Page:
LOS BAÑOS, Laguna, Philippines – A US-based Filipino scientist has slammed a Supreme Court (SC) ruling that banned field tests on genetically modified (GM) eggplants.
“The SC stopped an opportunity for scientific research in the Philippines and abandoned agricultural progress to develop the next generation of crops,” Michael Purugganan, dean of the New York University College of Science, said.
“With the SC decision, local scientists will not be able to develop the technology in the country. In five to 10 years, when it becomes clear that genetically modified organisms are the key to feeding the world, we will have to depend on other countries to provide the technology because we prevented our own scientists from conducting field testing of GM eggplants,” Purugganan added.
Last month, the SC stopped the field testing of Bacillus thuringiensis (bt) eggplant because it supposedly poses risks to human health and the environment. The eggplant variant was developed to resist pests.
Purugganan, a biology professor, assessed the implications of the high court’s ruling in a report titled, “SC kills Bt talong, takes down Philippine science as well.”
In his report, Purugganan cited an Italian research in 2014 that reviewed 1,723 research papers and other materials, which found “little or no evidence” that GM crops have negative impact on the environment.
“What the SC ruling stopped was the work by University of the Philippines Los Baños scientists who engineered the Bt protein into eggplant, rendering it immune to the ravages of insect pests,” he said.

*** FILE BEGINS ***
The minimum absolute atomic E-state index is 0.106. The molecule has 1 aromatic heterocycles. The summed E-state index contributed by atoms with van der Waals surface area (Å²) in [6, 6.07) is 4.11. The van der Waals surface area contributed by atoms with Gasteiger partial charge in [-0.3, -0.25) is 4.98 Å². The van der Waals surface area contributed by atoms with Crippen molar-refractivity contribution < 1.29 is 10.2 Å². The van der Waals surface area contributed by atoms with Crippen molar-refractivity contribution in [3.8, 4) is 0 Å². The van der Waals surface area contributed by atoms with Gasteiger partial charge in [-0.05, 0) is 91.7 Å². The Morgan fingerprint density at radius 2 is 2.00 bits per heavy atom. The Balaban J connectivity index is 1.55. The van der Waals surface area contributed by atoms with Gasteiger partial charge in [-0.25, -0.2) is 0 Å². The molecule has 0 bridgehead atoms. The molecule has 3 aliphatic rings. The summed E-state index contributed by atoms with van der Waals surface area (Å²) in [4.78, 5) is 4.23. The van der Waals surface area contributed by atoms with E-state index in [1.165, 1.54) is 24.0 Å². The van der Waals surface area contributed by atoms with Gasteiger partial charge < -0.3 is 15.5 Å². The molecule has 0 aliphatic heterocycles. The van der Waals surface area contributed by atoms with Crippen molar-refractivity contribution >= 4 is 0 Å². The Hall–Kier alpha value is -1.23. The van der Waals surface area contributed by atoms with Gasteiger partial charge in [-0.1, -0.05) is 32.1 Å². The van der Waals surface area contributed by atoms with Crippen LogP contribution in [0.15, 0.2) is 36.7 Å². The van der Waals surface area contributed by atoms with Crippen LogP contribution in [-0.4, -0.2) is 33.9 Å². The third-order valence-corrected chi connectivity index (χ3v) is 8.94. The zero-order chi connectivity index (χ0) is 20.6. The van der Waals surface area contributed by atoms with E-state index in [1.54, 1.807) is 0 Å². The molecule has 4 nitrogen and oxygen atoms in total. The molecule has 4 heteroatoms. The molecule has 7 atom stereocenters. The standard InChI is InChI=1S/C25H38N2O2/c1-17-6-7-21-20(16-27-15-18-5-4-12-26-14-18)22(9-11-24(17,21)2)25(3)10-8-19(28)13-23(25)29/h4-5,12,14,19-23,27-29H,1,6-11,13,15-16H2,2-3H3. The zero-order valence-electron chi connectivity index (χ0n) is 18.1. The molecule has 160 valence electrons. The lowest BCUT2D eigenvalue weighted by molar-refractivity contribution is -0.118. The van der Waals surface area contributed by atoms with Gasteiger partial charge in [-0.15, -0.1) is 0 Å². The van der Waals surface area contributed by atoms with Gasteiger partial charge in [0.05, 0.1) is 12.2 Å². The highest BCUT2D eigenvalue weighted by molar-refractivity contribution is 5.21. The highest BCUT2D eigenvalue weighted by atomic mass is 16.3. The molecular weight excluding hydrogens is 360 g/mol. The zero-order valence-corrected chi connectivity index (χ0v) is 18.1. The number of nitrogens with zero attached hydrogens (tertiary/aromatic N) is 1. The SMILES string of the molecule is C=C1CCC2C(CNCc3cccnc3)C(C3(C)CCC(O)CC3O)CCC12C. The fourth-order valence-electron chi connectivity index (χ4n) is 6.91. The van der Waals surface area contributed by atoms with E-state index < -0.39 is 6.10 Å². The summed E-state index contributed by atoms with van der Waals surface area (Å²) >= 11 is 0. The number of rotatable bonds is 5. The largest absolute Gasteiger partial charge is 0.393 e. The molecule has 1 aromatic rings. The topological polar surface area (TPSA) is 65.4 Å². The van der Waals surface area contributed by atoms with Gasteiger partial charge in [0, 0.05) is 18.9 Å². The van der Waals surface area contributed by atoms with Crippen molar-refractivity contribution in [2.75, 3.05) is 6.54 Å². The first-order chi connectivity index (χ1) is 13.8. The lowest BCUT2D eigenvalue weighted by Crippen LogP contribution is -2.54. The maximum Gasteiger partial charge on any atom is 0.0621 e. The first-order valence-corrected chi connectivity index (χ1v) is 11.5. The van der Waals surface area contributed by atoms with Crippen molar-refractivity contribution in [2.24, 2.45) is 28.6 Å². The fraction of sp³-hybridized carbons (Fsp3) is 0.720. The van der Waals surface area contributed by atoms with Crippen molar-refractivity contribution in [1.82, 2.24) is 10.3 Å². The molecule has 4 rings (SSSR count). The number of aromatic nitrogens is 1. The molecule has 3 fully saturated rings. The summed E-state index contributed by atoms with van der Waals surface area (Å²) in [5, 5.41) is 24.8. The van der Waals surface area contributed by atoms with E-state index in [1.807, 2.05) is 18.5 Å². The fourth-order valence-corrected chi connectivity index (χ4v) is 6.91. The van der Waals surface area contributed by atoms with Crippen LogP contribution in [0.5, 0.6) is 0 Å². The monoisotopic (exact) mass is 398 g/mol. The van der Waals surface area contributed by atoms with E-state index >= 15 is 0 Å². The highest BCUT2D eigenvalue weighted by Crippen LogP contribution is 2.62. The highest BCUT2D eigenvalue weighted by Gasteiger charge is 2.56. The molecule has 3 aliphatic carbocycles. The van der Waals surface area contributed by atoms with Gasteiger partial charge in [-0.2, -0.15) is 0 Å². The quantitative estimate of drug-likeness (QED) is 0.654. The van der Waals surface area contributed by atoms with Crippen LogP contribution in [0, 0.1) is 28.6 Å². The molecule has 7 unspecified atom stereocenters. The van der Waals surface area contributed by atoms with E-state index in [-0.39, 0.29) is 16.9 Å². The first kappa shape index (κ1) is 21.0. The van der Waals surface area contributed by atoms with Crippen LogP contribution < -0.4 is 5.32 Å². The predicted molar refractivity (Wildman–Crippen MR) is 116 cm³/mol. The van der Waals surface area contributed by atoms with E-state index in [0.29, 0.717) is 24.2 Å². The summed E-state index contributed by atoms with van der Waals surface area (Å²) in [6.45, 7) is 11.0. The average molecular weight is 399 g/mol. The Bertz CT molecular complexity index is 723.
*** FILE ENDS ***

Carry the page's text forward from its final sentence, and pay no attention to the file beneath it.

According to Purugganan, Bt is safe and even the organic farming community said it can be used as a spray in organic farms. Bt corn, soybean and cotton have been grown since the 1990s in the US and other countries, he said.
Purugganan joined local scientists, researchers, academics, science students and farmers in assailing the SC ruling.
In April 2012, anti-GMO groups asked the SC to issue a temporary environmental protection order and writ of Kalikasan to stop field trials for Bt eggplants.
Bt is a microorganism that naturally occurs in soil. Through genetic engineering, the eggplant variant was developed to produce a natural protein that makes the plant resistant to pests.
Other groups opposing the SC ruling are the Asian Farmers Network Philippines headed by Reynaldo Cabanao of Malaybalay City, Bukidnon; National Academy of Science and Technology, UP League of Agricultural Biotechnology Students and the UPLB-based Southeast Asian Regional Center for Graduate Study and Research in Agriculture.